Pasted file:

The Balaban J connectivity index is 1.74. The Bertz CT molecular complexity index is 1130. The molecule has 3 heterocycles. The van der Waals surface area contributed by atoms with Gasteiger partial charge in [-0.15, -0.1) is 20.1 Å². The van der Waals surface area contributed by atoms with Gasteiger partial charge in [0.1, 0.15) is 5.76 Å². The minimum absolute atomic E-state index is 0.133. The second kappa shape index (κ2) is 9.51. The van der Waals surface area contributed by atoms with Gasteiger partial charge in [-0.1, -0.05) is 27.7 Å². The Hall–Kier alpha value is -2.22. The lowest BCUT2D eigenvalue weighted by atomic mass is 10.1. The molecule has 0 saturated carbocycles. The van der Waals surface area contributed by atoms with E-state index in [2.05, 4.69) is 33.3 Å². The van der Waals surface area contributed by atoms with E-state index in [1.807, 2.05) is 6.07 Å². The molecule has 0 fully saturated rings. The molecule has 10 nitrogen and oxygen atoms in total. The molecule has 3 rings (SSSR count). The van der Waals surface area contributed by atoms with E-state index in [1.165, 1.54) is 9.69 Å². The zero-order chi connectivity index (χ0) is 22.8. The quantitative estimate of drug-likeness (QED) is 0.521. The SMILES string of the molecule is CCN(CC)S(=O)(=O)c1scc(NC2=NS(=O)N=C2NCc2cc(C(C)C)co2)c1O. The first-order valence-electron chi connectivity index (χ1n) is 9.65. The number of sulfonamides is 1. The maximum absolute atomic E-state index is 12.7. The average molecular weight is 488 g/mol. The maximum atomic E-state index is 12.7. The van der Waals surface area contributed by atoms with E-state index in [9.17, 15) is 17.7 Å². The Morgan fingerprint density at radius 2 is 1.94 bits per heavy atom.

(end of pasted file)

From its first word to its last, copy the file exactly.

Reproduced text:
The Balaban J connectivity index is 1.74. The Bertz CT molecular complexity index is 1130. The molecule has 3 heterocycles. The van der Waals surface area contributed by atoms with Gasteiger partial charge in [-0.15, -0.1) is 20.1 Å². The van der Waals surface area contributed by atoms with Gasteiger partial charge in [0.1, 0.15) is 5.76 Å². The minimum absolute atomic E-state index is 0.133. The second kappa shape index (κ2) is 9.51. The van der Waals surface area contributed by atoms with Gasteiger partial charge in [-0.1, -0.05) is 27.7 Å². The Hall–Kier alpha value is -2.22. The lowest BCUT2D eigenvalue weighted by atomic mass is 10.1. The molecule has 0 saturated carbocycles. The van der Waals surface area contributed by atoms with E-state index in [2.05, 4.69) is 33.3 Å². The van der Waals surface area contributed by atoms with E-state index in [1.807, 2.05) is 6.07 Å². The molecule has 0 fully saturated rings. The molecule has 10 nitrogen and oxygen atoms in total. The molecule has 3 rings (SSSR count). The van der Waals surface area contributed by atoms with E-state index in [1.165, 1.54) is 9.69 Å². The zero-order chi connectivity index (χ0) is 22.8. The quantitative estimate of drug-likeness (QED) is 0.521. The SMILES string of the molecule is CCN(CC)S(=O)(=O)c1scc(NC2=NS(=O)N=C2NCc2cc(C(C)C)co2)c1O. The first-order valence-electron chi connectivity index (χ1n) is 9.65. The number of sulfonamides is 1. The maximum absolute atomic E-state index is 12.7. The average molecular weight is 488 g/mol. The maximum atomic E-state index is 12.7. The van der Waals surface area contributed by atoms with E-state index in [9.17, 15) is 17.7 Å². The Morgan fingerprint density at radius 2 is 1.94 bits per heavy atom.